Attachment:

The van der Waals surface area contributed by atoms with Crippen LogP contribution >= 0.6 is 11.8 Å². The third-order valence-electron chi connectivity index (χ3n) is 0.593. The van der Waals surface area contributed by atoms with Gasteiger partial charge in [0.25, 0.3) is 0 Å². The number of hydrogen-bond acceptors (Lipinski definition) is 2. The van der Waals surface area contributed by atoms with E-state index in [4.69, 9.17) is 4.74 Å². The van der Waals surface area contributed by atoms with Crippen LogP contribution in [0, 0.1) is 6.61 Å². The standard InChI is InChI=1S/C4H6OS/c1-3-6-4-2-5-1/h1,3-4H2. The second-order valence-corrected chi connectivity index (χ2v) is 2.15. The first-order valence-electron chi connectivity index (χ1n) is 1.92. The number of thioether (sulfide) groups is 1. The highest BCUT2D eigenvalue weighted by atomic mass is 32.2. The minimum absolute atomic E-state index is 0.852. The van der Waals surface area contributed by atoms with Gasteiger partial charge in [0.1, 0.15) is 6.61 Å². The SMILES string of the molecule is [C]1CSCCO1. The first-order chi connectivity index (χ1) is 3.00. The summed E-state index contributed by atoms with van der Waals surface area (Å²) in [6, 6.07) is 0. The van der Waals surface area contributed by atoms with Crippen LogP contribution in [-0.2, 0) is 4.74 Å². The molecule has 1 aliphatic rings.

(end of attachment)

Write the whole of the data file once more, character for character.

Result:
The van der Waals surface area contributed by atoms with Crippen LogP contribution >= 0.6 is 11.8 Å². The third-order valence-electron chi connectivity index (χ3n) is 0.593. The van der Waals surface area contributed by atoms with Gasteiger partial charge in [0.25, 0.3) is 0 Å². The number of hydrogen-bond acceptors (Lipinski definition) is 2. The van der Waals surface area contributed by atoms with E-state index in [4.69, 9.17) is 4.74 Å². The van der Waals surface area contributed by atoms with Crippen LogP contribution in [0, 0.1) is 6.61 Å². The standard InChI is InChI=1S/C4H6OS/c1-3-6-4-2-5-1/h1,3-4H2. The second-order valence-corrected chi connectivity index (χ2v) is 2.15. The first-order valence-electron chi connectivity index (χ1n) is 1.92. The number of thioether (sulfide) groups is 1. The highest BCUT2D eigenvalue weighted by atomic mass is 32.2. The minimum absolute atomic E-state index is 0.852. The van der Waals surface area contributed by atoms with Gasteiger partial charge in [0.1, 0.15) is 6.61 Å². The SMILES string of the molecule is [C]1CSCCO1. The first-order chi connectivity index (χ1) is 3.00. The summed E-state index contributed by atoms with van der Waals surface area (Å²) in [6, 6.07) is 0. The van der Waals surface area contributed by atoms with Crippen LogP contribution in [-0.2, 0) is 4.74 Å². The molecule has 1 aliphatic rings.